4140 and 5160 for most tooling.  I especially like them for tongs, you can forge the reins down pretty light and springy.  You need to be careful to not forge too tight a radius in your transitions from boss to bit, and bit to reins.  They are stress risers and will fatigue with heavy use.  Crisp transitions make for a pretty tong, until it snaps...  I like making handled struck tool/top tools out of 4140 & 5160 as well as swage type  bottom tools/ hardies.  Most of the time heat treat is very simple, forge to finish, and allow to normalize.  

I really like S7 and H13 for hot work tools, but I have to keep a few brass and copper hammers for striking the fancy tool steel.  The struck end will be much harder than a 1045 hammer face, or even a 4140 hammer face.   I have tools that I made at least 10-15 years ago, that have seen a fair amount of use that I rarely have to sharpen.  I only had to redressed the struck end on my running chisel, because I used a cheap Chinese #2 hammer on it, till it spalled badly.  I have easily cut over a hundred feet of steel with that running chisel.  H13 is flat the best thing going for making a long hammer eye drift that you will use as a mandrel to forge the cheeks of the hammer eye. I don't recommend either steel for turning forks, I made an S7 hardie turning fork and it split? Could have been a bit hot short, or other bit of operator error.  Better to use a tough steel with some vanadium in it, safer and less expensive.  Blacksmith shop heat treat for these is get them hot let them cool.  Don't be afraid of them, they are air hardening, so it's basically like normalizing any other steel. Except they get hard and stay pretty hard.  S7 you can do an interrupted oil quench if you want to push the material as much as possible, but you don't need to, and it's safer with expensive steel to just do the air hardening.  If you hit these tool with a good hammer with a hardened face, bad things will happen, A.) you will damage your good forging hammer, B.) the struck tool will eventually spall.  These spalls are very dangerous, when the steel lets go there is a great deal of energy and heat.  Not something you want to catch in the face, and not something you want a spectator to catch...

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Thanks for all the advice everyone!  I really appreciate it. I think I am going to go with 4140 and / or whatever I can find at the scrap yard. I will look for things like forklift Forks and Axel's Etc and I I will test them and see how it goes.  I will see how expensive 4140 is for me and if it's reasonable then ill pick some up for sure, but reclaiming old steel is fun too.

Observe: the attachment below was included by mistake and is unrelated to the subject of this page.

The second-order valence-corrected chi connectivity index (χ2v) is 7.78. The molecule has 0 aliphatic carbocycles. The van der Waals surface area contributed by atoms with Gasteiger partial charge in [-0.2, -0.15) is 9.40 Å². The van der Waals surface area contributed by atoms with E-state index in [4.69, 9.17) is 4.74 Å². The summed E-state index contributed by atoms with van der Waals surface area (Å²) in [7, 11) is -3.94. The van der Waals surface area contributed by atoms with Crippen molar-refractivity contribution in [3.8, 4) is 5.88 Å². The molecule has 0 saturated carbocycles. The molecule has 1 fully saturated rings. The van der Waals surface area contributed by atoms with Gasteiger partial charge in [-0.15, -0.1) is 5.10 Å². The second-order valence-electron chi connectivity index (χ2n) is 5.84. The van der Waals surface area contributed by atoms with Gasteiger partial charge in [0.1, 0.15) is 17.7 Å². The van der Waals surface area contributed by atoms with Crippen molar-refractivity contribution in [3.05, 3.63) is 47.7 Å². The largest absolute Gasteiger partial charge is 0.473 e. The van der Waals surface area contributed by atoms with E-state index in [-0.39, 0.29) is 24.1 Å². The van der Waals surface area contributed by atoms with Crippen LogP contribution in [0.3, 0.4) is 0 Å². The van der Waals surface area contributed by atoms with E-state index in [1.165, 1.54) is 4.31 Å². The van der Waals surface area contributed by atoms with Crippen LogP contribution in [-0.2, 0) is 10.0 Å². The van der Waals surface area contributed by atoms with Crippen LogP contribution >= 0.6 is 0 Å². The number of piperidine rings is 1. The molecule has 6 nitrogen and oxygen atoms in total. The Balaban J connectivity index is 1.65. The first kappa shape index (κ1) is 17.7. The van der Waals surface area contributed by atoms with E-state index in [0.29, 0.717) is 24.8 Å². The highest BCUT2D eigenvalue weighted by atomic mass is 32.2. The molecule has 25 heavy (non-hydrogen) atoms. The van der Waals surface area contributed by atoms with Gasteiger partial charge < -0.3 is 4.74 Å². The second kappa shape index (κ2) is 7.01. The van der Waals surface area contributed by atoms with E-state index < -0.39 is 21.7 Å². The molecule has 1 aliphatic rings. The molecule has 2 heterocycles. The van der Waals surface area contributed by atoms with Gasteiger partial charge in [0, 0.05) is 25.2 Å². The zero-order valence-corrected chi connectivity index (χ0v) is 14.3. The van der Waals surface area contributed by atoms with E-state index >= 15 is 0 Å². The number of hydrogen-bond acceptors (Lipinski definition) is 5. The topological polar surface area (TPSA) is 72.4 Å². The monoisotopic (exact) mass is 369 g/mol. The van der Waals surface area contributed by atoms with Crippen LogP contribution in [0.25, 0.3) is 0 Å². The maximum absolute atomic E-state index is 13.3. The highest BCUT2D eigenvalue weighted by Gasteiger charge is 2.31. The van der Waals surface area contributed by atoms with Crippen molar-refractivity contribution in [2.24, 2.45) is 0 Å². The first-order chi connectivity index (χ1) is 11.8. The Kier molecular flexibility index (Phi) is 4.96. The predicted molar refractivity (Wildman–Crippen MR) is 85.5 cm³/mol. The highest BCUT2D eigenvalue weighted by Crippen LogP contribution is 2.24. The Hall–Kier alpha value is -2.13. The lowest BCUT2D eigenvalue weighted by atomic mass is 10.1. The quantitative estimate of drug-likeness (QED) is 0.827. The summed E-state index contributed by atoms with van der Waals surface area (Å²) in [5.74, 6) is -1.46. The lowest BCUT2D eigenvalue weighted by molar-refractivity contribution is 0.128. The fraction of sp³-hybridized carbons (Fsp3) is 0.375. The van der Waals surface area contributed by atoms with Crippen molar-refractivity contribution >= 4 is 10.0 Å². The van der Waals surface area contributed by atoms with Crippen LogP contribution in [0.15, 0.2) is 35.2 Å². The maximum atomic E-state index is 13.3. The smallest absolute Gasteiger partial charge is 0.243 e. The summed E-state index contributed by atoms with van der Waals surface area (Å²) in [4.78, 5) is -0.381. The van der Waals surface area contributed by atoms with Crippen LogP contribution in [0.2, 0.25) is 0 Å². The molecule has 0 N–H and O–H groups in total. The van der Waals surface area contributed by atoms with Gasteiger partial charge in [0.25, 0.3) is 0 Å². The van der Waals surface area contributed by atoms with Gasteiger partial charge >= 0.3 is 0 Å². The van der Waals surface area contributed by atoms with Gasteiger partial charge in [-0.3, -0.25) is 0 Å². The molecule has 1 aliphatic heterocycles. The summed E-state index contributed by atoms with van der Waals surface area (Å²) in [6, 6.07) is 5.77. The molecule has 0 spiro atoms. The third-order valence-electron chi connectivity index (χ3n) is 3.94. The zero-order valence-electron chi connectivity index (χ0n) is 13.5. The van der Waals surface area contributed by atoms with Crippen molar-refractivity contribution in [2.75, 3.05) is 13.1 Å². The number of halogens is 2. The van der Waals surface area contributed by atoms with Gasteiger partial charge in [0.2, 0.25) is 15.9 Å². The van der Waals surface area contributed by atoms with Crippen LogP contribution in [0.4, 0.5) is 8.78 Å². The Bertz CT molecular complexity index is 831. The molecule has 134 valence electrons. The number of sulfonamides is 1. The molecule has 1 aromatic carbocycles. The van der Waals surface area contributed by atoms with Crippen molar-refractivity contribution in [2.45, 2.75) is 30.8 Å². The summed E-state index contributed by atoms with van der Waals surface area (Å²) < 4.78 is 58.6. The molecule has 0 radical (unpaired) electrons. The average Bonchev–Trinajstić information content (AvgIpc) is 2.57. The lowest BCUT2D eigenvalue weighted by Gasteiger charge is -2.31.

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  • 3 weeks later...

1045 for hammers, its easier to forge, cut, grind, and basically everything. 4140 for struck tools, especialy hammer punches. If you make hammer punch from 1045 it will bend, its got to be 4xxx or 5160 to hold up. And I prefer 4140 for top tools just because they last longer, they dont mushroom as fast. 1045 will work for most top tools, its just that they dont last as long and mushroom quickly.

                                                                                                                                             Littleblacksmith 

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  • 3 weeks later...

I have been using 4140 for hammers and it works great but there are somethings to keep in mind. It is an oil quenching steel. Yes large section will tolerate water but it is guess work. 1575f max on the Hardening  temp and temper immediately . Both failures I have had happed after it was water quenched and left for 15 min before tempering. It hurts when you spend a lot of time on something only to have it crack on the final steps.

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It sure rubs your nose in the TEMPER IMMEDIATELY AFTER HARDENING thing doesn't it?  (You are very much not alone in trying to get away with not following that...and failing.  Why a snap temper to a lower degree can be a big help if you don't have the time to do a proper temper immediately.)

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  • 1 year later...
  • 2 months later...

Ah yes; made from "Best Scrap pile Steel"---the best of what's to hand and around the right size.  A lot of my stuff is made from old chisels/punches that I find at the fleamarket or scrapyard.  The older ones seem to spark much more High C than the modern ones.